Adel Abdessemed lives in the increasingly fashionable area near the canal St Martin in Paris. His studio is below the flat where he lives with his wife and four young daughters; he says he needs to have his work and his family close together. The girls are always in the studio – "one may be doing a drawing, one an arabesque," he says, mimicking a dance movement.
Abdessemed was born in 1971. He came to France from his native Algeria to study art because, as he reminisces, "in Algeria they assassinate hope".
As an art student in Algeria he made a painting, Paradis (1990), portraying a naked woman bathing by a waterfall. Abdessemed recalls the consternation of staff and professors in the school: "What do you mean showing a naked woman – the school will close down."
It is hard to believe this reaction now when peering at this modest work. "I was so shocked that the directors and professors don't accept this. Afterwards it was the beginning for my paranoia."
Moving to Lyon, he studied at the city's École Nationale des Beaux-Arts. While there, he hitch-hiked to Colmar to see the Isenheim Altarpiece by Matthias Grünewald (1512–1516). It was an overwhelming experience for a student. Décor (2011-12) replicates in razor wire, in real size, the Christ of the Altarpiece. Razor wire is a material Abdessemed has used before. "I feel always when I make a line I make it like a scalpel," he says. "Drawings like cuts."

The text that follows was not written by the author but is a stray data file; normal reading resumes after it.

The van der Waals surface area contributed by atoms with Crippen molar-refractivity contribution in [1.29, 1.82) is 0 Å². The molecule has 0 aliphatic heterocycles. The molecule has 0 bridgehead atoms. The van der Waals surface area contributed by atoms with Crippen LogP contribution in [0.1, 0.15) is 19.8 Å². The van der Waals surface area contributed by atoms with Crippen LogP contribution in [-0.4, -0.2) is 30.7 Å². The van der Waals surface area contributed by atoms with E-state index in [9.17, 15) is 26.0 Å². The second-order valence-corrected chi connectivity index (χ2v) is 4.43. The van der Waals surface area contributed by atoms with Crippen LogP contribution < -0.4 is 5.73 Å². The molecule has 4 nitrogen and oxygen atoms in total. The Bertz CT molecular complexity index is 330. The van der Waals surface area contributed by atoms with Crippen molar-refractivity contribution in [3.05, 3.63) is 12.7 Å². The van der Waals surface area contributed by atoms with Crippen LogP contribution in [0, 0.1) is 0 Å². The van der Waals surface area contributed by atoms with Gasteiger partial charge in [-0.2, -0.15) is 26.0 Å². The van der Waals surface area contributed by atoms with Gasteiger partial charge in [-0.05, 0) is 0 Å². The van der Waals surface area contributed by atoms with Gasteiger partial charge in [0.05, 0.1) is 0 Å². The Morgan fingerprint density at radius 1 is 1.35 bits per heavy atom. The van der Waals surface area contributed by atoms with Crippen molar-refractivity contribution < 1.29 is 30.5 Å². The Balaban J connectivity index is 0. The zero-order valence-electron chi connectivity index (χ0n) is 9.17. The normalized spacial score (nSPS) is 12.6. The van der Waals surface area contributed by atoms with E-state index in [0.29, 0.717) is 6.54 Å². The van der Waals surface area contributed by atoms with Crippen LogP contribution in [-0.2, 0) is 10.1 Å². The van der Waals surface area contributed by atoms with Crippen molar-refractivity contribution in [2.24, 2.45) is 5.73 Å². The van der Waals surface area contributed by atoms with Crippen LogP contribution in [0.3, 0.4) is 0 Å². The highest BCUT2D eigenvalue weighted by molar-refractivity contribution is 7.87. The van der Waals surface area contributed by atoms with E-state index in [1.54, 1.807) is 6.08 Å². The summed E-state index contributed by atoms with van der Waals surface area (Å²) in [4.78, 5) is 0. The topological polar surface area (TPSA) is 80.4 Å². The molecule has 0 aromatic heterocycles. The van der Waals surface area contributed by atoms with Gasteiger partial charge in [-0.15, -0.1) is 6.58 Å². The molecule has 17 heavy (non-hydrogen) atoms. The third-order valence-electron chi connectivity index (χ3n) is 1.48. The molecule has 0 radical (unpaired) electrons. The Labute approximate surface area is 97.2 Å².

Like many contemporary artists, Abdessemed's practice embraces a wide variety of media. A series of memorably perilous photographic works includes Abdessemed on fire, stroking a lion and drawing on a raft in high water. I ask about these actions and where they take place, and he replies: "When I worked in Berlin I did not have a studio. The street became my studio. I did a lot of work because I did not pay for this. Here in Paris, I pay rent, but I use outside and I do not pay rent."
It is true that I can recognise the façade of the building when I manage to look past the burning artist. Abdessemed says this was his most frightening work, as the person with the fire extinguisher was more concerned about getting a picture of the action on his mobile phone than extinguishing the flames. Simple these gestures may be, so I am not surprised when Abdessemed says: "That is why I learnt a lot from minimalism. After Felix Gonzalez Torres, no one knows about minimalism but me. When and how to use it too. It is simple. It is an act with no narration."
Having heard how close to his family Abdessemed is, it is poignant to hear that when his daughter saw the photo of him engulfed in flames, she cried, "I don't like this photograph, daddy!"
'Abdel Abdessemed, Je Suis Innocent' continues at the Centre du Pompidou until 7 January 2013